I’m here at the show, getting nervous about it
the show of Andy Meerow and Rose Marcus, two friends in conversation. The pieces are as follows: Andy has taken photos of some small woodcuts of swirls and 90s world market looking signifiers, which were hanging in his therapist’s office. He blew them up, transferred the images into high contrast vinyl decals mounted on plexiglass, and painted a sickly yellow behind them. Rose has hand-made high-end mahogany frames and they are sitting around and a little on top of roughly cut shower liners which display a government health warning in a sensible font. These liners are stapled directly to the wall.
It doesn’t.. reward closer looks.
My eyes go around, getting a little frantic. They can’t settle, and be happy about it. That squiggly swirl? No, can't get it. The one over there? No. I find myself wanting to claw at something, as if I were in a thicket made of the general idea of brambles. Where can I turn. who has done this. What do they want with me?
I came here to see who you were, and you show me these bad communications. Is it because they upset you before? So you want me to look with you.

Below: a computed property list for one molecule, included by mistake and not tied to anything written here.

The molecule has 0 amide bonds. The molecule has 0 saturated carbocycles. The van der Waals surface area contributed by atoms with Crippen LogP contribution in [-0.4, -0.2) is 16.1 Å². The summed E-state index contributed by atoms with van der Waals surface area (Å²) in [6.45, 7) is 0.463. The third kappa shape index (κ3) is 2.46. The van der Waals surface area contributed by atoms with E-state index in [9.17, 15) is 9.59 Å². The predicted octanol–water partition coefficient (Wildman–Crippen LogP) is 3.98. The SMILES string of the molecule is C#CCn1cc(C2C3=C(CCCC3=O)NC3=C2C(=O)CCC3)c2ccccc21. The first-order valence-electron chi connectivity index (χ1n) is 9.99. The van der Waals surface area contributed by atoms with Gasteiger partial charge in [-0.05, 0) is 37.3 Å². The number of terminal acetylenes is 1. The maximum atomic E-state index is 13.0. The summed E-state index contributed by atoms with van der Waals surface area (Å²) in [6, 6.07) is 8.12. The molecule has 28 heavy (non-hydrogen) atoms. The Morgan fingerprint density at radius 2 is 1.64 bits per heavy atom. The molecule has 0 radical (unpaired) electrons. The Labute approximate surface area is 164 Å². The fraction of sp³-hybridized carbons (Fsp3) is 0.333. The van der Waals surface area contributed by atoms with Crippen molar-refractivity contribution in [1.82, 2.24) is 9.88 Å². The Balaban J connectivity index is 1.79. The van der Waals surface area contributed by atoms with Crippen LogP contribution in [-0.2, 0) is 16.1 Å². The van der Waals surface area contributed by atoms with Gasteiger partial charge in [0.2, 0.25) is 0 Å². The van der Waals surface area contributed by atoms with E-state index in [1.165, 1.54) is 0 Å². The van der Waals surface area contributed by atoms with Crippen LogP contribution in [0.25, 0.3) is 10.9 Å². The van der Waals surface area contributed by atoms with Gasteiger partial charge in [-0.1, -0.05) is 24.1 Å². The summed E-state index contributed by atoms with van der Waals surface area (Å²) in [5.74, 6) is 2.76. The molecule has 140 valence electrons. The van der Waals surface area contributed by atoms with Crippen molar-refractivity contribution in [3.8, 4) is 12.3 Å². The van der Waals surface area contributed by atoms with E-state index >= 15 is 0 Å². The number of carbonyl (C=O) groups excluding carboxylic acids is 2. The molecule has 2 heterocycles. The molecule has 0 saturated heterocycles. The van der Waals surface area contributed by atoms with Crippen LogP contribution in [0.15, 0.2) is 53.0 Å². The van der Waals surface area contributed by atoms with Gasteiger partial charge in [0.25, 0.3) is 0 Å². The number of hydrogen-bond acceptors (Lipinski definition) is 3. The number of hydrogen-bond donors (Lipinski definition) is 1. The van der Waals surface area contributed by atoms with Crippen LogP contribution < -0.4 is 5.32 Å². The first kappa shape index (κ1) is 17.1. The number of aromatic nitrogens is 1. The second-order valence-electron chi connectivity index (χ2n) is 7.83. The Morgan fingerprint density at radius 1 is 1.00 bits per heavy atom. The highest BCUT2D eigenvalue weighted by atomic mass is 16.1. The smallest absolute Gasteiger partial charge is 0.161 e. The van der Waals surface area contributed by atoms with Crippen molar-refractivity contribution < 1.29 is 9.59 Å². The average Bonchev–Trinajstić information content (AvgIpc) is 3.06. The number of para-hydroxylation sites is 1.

The labor is sort of displaced, even with the original objects. Nothing here was precious to anyone at any time. Those frames were? Or are they just a wink? They soothe a bit; reassure. The liner’s communication is legally coerced.
The swirls are created by whatever consciousness filled Pier One in the 90s.
So these two friends.. We are in the space of these two friends.
The initial sense I get is that these two artists are both interested in, and repulsed by, this kind of failed or heavily tortured communication. There is the legally obligated government warning, whose tone is dictated by avoiding liability. And then there are the swirls and random energy markings of the woodcuts - which have more in common with clip art than the ancient cultures they are presumably meant to evoke.
Rose uses her frames to lure you in, play-acting institutional responsibility with that sober natural history museum look, and then disturbing the viewer with the wrongness of the contents.
The skill and care, the sheer quality lulls us into a sense of proper management. Surely, these fine frames would only be used for something highly deserving of this time and attention. Like shower liners, roughly cut and stapled to the wall. That's the big shock right there.
Because the frames are so considered, this bolt through the skin-like liner is looking pretty deliberately brutal. What an absurd jolt of empathy to have - for a plastic sheet.
In her 2007 book Ugly Feelings, the theorist Sianne Ngai coined the term “stuplimity.” Let me paraphrase her explanation: Stupidity is an unsolvable experience, that can be understood if we invoke the sublime, albeit negatively: stuplimity. The critic Joe Kennedy takes it further and states: “Stupidity has an incalculability which contradicts any redemptive ministrations. It holds its own inanity together with a witnessing incomprehension, but does not mediate the two.”